Elon Musk’s bid to acquire Twitter has just received a boost, as he secures an additional $6.25 (roughly £4.95) billion in equity financing. This caused Twitter’s shares to jump as investors became more confident that the deal would go through.
According to financial filings made public on Wednesday, the Tesla CEO increased his personal funding for the Twitter purchase from $27.3 (roughly £21.64) billion to $33.5 (roughly £26.55) billion while securing the additional $6.25 (roughly £4.95) billion in the equity financing already mentioned. This means that the amount of debt Musk would take on the $44 (roughly 34.88) billion purchase is reduced.
At first, the business magnate took a $12.5 (roughly £9.91) billion margin loan against the stock of his company Tesla, which he reduced to $6.25 billion after bringing in co-investors.
In the filing, the billionaire said that he’s in talks with Twitter’s former CEO, Jack Dorsey, and other shareholders for additional financing commitments to fund the deal.
After the announcement, Twitter’s shares rose 5%.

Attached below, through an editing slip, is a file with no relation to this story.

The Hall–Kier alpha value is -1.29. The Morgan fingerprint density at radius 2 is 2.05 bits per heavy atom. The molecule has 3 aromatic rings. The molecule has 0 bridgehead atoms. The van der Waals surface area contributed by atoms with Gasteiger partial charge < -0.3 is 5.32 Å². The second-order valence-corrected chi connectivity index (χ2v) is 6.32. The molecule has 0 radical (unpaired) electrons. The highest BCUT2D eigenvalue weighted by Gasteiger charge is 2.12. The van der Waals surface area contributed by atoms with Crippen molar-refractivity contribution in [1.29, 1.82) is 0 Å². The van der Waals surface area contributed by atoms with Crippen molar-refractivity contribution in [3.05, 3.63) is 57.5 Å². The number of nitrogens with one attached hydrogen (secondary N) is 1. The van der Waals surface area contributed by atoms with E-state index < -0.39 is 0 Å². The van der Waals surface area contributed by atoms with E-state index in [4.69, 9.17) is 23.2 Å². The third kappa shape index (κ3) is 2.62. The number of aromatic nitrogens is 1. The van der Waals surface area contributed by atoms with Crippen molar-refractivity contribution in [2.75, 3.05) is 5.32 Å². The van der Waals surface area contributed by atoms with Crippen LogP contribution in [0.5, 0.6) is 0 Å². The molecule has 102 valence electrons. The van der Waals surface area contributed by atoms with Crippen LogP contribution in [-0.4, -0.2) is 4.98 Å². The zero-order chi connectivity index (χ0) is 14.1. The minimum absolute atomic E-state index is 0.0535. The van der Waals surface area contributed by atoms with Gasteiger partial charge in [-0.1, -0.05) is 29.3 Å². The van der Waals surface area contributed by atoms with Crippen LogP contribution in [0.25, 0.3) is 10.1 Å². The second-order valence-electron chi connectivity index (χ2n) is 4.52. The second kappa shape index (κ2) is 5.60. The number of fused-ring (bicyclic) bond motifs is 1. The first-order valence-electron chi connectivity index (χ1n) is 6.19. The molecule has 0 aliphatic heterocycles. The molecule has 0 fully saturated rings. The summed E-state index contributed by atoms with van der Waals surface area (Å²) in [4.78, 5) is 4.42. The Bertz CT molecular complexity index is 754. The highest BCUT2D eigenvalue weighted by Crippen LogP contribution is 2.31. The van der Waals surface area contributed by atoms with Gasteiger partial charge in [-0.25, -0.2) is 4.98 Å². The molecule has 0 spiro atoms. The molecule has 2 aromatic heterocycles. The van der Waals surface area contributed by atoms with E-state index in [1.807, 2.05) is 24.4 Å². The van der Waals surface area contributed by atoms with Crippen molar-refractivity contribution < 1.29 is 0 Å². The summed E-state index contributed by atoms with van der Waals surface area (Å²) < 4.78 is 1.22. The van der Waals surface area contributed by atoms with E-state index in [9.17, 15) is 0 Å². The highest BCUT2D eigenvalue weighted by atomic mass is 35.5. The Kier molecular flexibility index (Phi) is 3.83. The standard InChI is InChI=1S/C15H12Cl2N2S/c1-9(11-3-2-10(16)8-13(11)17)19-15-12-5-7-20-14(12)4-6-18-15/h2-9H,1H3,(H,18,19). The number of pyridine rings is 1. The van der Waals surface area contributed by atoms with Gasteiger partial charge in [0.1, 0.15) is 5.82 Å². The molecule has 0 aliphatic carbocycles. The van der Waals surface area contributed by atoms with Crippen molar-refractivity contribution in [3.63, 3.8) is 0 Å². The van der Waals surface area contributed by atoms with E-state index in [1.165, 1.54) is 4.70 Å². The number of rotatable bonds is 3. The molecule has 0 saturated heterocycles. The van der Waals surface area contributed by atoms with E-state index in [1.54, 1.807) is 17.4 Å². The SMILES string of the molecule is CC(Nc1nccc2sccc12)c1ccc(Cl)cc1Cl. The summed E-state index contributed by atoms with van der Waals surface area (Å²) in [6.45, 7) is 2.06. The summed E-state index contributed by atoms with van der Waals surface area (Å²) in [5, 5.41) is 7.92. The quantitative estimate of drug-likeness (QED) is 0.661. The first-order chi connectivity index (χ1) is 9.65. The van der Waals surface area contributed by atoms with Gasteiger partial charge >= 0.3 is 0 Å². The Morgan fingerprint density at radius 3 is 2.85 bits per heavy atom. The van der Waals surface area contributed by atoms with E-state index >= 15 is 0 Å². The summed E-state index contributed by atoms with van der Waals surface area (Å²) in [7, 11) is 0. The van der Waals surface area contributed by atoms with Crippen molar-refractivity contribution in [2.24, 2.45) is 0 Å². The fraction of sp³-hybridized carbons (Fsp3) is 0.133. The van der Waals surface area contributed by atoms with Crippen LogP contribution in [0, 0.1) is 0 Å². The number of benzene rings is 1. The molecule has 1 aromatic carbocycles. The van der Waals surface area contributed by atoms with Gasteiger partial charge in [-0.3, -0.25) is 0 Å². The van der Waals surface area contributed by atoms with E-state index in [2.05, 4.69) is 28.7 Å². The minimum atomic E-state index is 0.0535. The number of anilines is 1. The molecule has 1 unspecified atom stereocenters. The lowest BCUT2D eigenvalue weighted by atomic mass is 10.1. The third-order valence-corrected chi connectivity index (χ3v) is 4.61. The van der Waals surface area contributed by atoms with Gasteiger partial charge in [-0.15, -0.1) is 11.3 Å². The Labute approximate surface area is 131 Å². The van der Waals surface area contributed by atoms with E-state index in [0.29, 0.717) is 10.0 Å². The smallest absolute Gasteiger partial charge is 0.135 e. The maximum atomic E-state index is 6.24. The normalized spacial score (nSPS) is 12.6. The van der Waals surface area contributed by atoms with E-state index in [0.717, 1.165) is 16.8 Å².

Earlier this month, the SpaceX CEO sunk Twitter’s shares following a tweet saying: “Twitter deal temporarily on hold pending details supporting calculation that spam/fake accounts do indeed represent less than 5% of users.”
Many wondered if that was just Musk’s way of pulling out of the deal, but after recent events, it looks like he is still set on owning the social media platform.
On Wednesday’s board meeting, Jack Dorsey’s term as a board member expired, and shareholders re-elected Patrick Pichette to the board.
On the other hand, the investors also blocked the re-election of a Musk ally, Egon Durban, to the board, proving that they disagree with Elon’s vision for the company.
Kim Forrest, the chief investment officer at Bokeh Capital Partners in Pittsburgh, said: “The Twitter board has not embraced Elon Musk and his vision for Twitter. So the fact that his ally has been removed from the board is not surprising”.
We have yet to witness the finalisation of the deal, which can cost Elon Musk a $1 (roughly £0.79) billion breakup fee if he backs away.